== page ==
Robin McGehee and Karen Johnston are school-girl giddy as they look out at their picturesque foothill property near Millerton Lake and point out the spot where they will exchange vows, the under-construction cocktail bar and the concrete slab dotted with trees where they will dance the night away under twinkling lights.
They are in major wedding-planning mode after a whirlwind romance this past year.
The two women say they are lucky to live in a state where same-sex couples can marry, something they don’t take for granted. In between cake tastings and gown fittings for their June wedding, this power couple — McGehee, a nationally known gay rights activist, and Johnston, a local business owner — continue working toward nationwide marriage equality.
A month ago, the couple and McGehee’s two children — Sebastian, 12 and Jackson, 8 — were in Washington, D.C., where McGehee spoke on the steps of the U.S. Supreme Court the day judges heard oral arguments on whether the Constitution protects the rights of same-sex couples nationwide to marry. At the center of the case is whether same-sex marriage bans are legal in Ohio, Michigan, Kentucky and Tennessee; 36 states have legalized gay marriage.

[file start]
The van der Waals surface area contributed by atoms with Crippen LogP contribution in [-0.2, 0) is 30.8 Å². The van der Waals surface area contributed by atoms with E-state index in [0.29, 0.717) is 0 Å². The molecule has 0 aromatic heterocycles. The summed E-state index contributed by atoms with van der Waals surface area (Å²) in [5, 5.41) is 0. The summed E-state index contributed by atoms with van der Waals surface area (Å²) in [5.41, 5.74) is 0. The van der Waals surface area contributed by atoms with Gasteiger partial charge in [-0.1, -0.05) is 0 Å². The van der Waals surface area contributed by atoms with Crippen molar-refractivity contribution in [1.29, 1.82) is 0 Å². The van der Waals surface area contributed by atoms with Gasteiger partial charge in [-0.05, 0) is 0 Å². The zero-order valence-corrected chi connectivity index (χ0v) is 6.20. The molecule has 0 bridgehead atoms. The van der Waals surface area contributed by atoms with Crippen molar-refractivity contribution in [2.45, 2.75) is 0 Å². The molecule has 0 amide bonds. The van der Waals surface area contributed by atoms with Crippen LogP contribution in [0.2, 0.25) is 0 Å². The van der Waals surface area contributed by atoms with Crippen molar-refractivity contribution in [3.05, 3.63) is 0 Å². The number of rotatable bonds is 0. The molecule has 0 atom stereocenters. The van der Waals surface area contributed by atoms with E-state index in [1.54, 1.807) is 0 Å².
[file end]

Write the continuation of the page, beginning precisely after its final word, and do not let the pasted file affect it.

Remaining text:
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That the nation’s attention is again focused on the issue of gay marriage just as McGehee and Johnston plan theirs is mere coincidence. So is the likelihood that a potentially game-changing Supreme Court decision will come the same week as their union — the end of June, when the court’s term ends.
None of this is lost on McGehee, who teaches communications at Visalia-based College of the Sequoias.
“There’s a certain sense of bittersweet,” said McGehee, of her upcoming nuptials. “You’re getting a luxury and privilege that not everyone has.”
McGehee has been at the forefront of the marriage equality fight as organizer of California’s Meet in the Middle for Equality rally in 2009 that drew thousands to Fresno — including Hollywood celebrities like Charlize Theron — to protest California’s then-ban on same-sex marriage under Proposition 8. Later in 2009, she helped lead the National Equality March in Washington, D.C. After the national march, she co-founded GetEQUAL, a national lesbian, gay, bisexual and transgender advocacy group.
So, it should come as no surprise that the guest list for the McGehee-Johnston wedding is a who’s who of those who have led the charge for marriage equality. As one invited guest put it: “This is gay royalty” getting married.
Roughly 300 family and friends are expected to attend the nuptials. Invited guests include Dan Choi, a former U.S. Army soldier, who was arrested with McGehee in 2010 when they chained themselves to the White House fence to protest the government’s since-repealed “Don’t Ask, Don’t Tell” military policy for gays. (He and McGehee were later invited back by President Barack Obama when he signed documents repealing the law.)